Ah February. Love is in the air . . . or at least some semblance of it manufactured by a massive holiday. Too cynical? Well we have to admit that love equals money. Valentine’s day rivals Halloween and Christmas as a top spending holiday. In 2016 estimates had the love holiday making nearly 20 billion.
Romantic movies tend to make bank as well. When considering their budget many easily become profitable. While TITANIC is not necessarily a romance movie, its romance is a large selling factor and Box Office Mojo has it listed as disaster/romantic drama. It is also ranked as number two in all time movie sales.
Maybe most telling is when we look at book genres. Not only is Romance sitting on top of the pile, but the next in line (Mystery/Thriller) would have to double its sales to compete.
We could spend quite a while talking about why this is. What psychological miasma could lure us into spending hours of our time reading about others love. While I would find that an enjoyable conversation, I think the how of it is more interesting.
How does one write love well?
There are a few things people do to stand out in this genre or mixing of. It could easily be argued that one doesn’t need to write romance well to sell it. I am not one to go against this argument as many high-profile books in this genre are picked apart almost immediately and yet never seem to take a hit in their sales.
Still, as story tellers we should try to excel in our story telling. So here is a list of dos and don’ts when writing about love.
Don’t. Insta-love – This is an overly used trope where two people meet and with barely any interaction or compelling reason fall madly in love. This stems from the phrase “Love at first sight” the idea that two people’s souls are made for each other and thus upon seeing each other they fall madly in love. I have another word for it, lust.
Listen I am not saying we take chemistry out of the equation. You can meet something and that spark is there. You find them interesting, they click with you, there is a fluttering deep in your soul. But love, real love, takes time. It builds. Even if the huge spark is there you have to make sure it doesn’t seem like it would fade.
Do. Layering and nuance – Relationships in the real world are complicated and often surge and wane. A compelling love story is one that has a deepness to it. Your characters should be compelling on their own, not only so within the confines of the romance you are constructing. Give them real personalities. Let them get aggravated with each other. Throw a fight in there if it feels right. Let their time together have a mix of emotions. If it is all one dimension then it can get boring fast.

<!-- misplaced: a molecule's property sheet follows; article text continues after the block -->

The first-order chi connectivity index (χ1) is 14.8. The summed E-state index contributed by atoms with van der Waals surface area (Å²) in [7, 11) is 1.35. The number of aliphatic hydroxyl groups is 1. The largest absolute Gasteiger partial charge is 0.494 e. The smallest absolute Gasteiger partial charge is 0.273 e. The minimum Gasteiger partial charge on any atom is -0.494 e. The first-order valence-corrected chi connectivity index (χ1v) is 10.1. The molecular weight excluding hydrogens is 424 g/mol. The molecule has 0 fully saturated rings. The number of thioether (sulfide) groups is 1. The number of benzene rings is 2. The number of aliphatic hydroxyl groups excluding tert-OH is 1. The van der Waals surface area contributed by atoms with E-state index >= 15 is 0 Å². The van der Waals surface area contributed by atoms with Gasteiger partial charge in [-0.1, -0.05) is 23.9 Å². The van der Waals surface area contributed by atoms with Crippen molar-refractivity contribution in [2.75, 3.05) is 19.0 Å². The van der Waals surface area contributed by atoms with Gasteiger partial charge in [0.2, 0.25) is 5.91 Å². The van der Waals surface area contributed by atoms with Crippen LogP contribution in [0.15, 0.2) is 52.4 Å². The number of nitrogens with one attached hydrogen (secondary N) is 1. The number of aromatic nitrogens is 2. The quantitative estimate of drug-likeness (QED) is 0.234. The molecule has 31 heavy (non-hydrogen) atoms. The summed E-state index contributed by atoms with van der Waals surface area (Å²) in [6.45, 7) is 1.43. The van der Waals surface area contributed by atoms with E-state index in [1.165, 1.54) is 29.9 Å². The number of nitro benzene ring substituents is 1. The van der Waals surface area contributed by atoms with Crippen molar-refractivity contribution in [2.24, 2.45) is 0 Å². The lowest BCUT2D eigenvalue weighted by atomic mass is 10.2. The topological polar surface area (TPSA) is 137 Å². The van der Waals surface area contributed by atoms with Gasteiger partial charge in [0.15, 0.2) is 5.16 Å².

Don’t. Create cardboard problems – There is a common issue in most romances and that is the issue of flimsy conflict. Jim and Jane were working out so well in their new relationship and then Jim forgets to tell Jane he had a meeting and couldn’t go with Jane to her new art opening. Instead of explaining it Jane yells at Jim and he is so emotional that he doesn’t give his side. They don’t talk for a few months then magically work it all out. Don’t … no … stop. If communication is going to be the conflict in your story then it has to be set up really well.
The conflict, and yes your story should have some, needs to revolve around who the characters are and what the setting you have placed them in is. It should make sense to the reader and when it happens the reader should not have to stop and say, “Really?”
It is true for any story, but I think Romance gets a bad name for focusing on the “mushy” parts and not focusing on story telling.
Don’t/Do. Sex – Sex is now, has been and most likely will always be a selling point in storytelling. So, does this mean your romance has to have it? No, of course not and if you feel uneasy about writing it, then maybe you shouldn’t. The issue with sex is it can be written in so many ways. You can allude to it and then close the door to the reader letting their imagination take over or you can give a full out four-page expression of the art of love making. There are also varying degrees in-between.
The issue with sex is, you have to understand who you are writing for. Sex sells, for sure, but some people don’t like it in their entertainment. If you have a “clean” book it will appeal to certain people, if you write a compelling enough story having no sex can get you are larger audience. At the same time there are people who do enjoy it and look for it in their reads. Many series have blown up purely with sex as the selling point.
Sex can ground your story in reality. It can titillate the reader and or add conflict. It also bridges topics that the author may want to shed light on. There are whole cultures who identify themselves by sex.
All in all, if done well it can be a great boon to story telling. If it done poorly it can turn a reader off or cause certain groups to feel offended or attacked. It is for sure a touchy subject … pun intended?
Love is great. Love sells. And in the end, we as writers should be familiar with how to talk about it in our story telling.
I hope everyone, has a great holiday, a great day and remember, keep reading.
By Brandon Ax
Brandon Ax is the award-winning author of The Light Bringer Saga. He is an unapologetic nerd and obsessive revisor. The act of creating new worlds and interesting characters brings him great joy. He dreams of one day being as prolific as another famous Brandon … last name Sanderson, but for now he will settle with getting his next series started.